29 October, 1 November: Warrington council and the mayor of Crewe each announce plans to bid for city status in 2022.

13–14 October: Prince Edward visits Chester and opens a Fire Service training centre in Winsford.

8 October: Castle Street shopping area in Macclesfield reopens after refurbishment.

4 October: Restoration of the grade-I-listed Bridgegate, part of Chester city walls, is completed.

25 September: A bronze frieze by the sculptor Tom Murphy is unveiled in Warrington, as a memorial to the band Viola Beach.

9 September: The fifth stage of the Tour of Britain cycle race takes place in Cheshire, starting at Alderley Park and finishing in Warrington.

24 July: The grade-II-listed Crewe Market Hall (pictured) formally reopens after refurbishment.

15 July: Crewe, Runcorn and Warrington are awarded potential funding under the "Town Deal" government scheme.

Quotation

Sometyme I was a taverner,
a gentle gossippe and a tapster,
of wyne and ale a trustie bruer,
which woe hath me wrought.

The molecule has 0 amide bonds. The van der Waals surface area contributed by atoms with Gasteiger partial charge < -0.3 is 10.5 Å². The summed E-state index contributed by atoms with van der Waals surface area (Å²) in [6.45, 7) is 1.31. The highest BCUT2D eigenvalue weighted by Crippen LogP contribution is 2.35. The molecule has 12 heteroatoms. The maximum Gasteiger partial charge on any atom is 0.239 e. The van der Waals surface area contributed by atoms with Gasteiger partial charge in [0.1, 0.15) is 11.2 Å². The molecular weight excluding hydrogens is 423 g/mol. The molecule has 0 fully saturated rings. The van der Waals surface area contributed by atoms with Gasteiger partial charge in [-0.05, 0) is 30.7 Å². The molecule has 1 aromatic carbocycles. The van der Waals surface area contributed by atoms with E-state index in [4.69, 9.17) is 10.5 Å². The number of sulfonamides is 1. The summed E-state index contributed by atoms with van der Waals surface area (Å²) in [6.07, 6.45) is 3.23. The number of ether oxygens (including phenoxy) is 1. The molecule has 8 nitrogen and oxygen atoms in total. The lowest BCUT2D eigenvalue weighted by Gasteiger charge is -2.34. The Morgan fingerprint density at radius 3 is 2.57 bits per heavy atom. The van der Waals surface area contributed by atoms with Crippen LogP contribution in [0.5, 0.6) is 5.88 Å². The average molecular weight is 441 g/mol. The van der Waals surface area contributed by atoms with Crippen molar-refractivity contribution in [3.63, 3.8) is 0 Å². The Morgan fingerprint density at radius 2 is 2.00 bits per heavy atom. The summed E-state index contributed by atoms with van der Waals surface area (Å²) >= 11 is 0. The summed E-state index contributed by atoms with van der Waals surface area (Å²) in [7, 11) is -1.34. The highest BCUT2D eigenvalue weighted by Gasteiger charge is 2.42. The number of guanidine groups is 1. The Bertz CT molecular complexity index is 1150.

Of kannes I kept no trewe measure.
My cuppes I sould at my pleasure,
deceavinge manye a creature,
thoe my ale Were nought.

And when I was a bruer longe,
with hoppes I made my alle stronge;
esshes and hearbes I blend amonge
and marred so good malt.

From "The Harrowing of Hell", in the Chester Mystery Cycle (c. 15th century)

Subcategories

Click on "►" below to display subcategories:

Topics

Towns & Districts CHESHIRE | PLACES | CIVIL PARISHES | BY POPULATION | Alsager | Bollington | Chester | Congleton | Crewe | Ellesmere Port | Frodsham | Knutsford | Lymm | Macclesfield | Middlewich | Nantwich | Neston | Northwich | Poynton | Runcorn | Sandbach | Warrington | Widnes | Wilmslow | Winsford | Wirral